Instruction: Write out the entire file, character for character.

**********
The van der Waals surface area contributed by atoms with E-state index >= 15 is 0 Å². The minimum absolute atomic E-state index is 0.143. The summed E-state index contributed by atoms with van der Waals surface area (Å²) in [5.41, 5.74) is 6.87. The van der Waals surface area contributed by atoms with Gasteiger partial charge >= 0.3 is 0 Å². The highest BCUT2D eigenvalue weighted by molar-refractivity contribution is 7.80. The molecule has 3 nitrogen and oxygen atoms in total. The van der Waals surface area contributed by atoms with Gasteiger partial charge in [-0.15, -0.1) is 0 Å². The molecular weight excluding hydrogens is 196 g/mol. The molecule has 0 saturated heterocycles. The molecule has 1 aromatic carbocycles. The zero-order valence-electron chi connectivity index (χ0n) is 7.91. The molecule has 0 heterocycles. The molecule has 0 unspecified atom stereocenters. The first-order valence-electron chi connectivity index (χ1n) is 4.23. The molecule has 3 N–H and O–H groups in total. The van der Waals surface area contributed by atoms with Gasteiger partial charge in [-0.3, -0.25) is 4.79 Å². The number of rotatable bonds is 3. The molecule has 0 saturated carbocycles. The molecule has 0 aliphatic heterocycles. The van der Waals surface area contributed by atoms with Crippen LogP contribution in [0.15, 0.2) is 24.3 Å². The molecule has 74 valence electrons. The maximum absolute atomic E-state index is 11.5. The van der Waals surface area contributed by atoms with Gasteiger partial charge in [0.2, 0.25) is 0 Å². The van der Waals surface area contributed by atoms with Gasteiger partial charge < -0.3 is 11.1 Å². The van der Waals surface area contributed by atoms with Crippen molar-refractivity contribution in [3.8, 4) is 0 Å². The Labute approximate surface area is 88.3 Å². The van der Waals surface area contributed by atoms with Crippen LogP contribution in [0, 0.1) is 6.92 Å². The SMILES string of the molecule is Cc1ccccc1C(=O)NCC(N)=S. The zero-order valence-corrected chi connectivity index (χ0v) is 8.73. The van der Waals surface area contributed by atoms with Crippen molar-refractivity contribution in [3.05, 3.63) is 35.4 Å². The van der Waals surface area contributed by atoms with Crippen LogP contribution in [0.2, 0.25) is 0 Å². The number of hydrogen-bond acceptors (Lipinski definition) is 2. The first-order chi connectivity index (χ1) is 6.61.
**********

The van der Waals surface area contributed by atoms with E-state index >= 15 is 0 Å². The minimum absolute atomic E-state index is 0.143. The summed E-state index contributed by atoms with van der Waals surface area (Å²) in [5.41, 5.74) is 6.87. The van der Waals surface area contributed by atoms with Gasteiger partial charge >= 0.3 is 0 Å². The highest BCUT2D eigenvalue weighted by molar-refractivity contribution is 7.80. The molecule has 3 nitrogen and oxygen atoms in total. The van der Waals surface area contributed by atoms with Gasteiger partial charge in [-0.15, -0.1) is 0 Å². The molecular weight excluding hydrogens is 196 g/mol. The molecule has 0 saturated heterocycles. The molecule has 1 aromatic carbocycles. The zero-order valence-electron chi connectivity index (χ0n) is 7.91. The molecule has 0 heterocycles. The molecule has 0 unspecified atom stereocenters. The first-order valence-electron chi connectivity index (χ1n) is 4.23. The molecule has 3 N–H and O–H groups in total. The van der Waals surface area contributed by atoms with Gasteiger partial charge in [-0.3, -0.25) is 4.79 Å². The number of rotatable bonds is 3. The molecule has 0 saturated carbocycles. The molecule has 0 aliphatic heterocycles. The van der Waals surface area contributed by atoms with Crippen LogP contribution in [0.15, 0.2) is 24.3 Å². The molecule has 74 valence electrons. The maximum absolute atomic E-state index is 11.5. The van der Waals surface area contributed by atoms with Gasteiger partial charge in [0.2, 0.25) is 0 Å². The van der Waals surface area contributed by atoms with Gasteiger partial charge < -0.3 is 11.1 Å². The van der Waals surface area contributed by atoms with Crippen molar-refractivity contribution in [3.8, 4) is 0 Å². The Labute approximate surface area is 88.3 Å². The van der Waals surface area contributed by atoms with Crippen LogP contribution in [0, 0.1) is 6.92 Å². The SMILES string of the molecule is Cc1ccccc1C(=O)NCC(N)=S. The zero-order valence-corrected chi connectivity index (χ0v) is 8.73. The van der Waals surface area contributed by atoms with Crippen molar-refractivity contribution in [3.05, 3.63) is 35.4 Å². The van der Waals surface area contributed by atoms with Crippen LogP contribution in [0.2, 0.25) is 0 Å². The number of hydrogen-bond acceptors (Lipinski definition) is 2. The first-order chi connectivity index (χ1) is 6.61.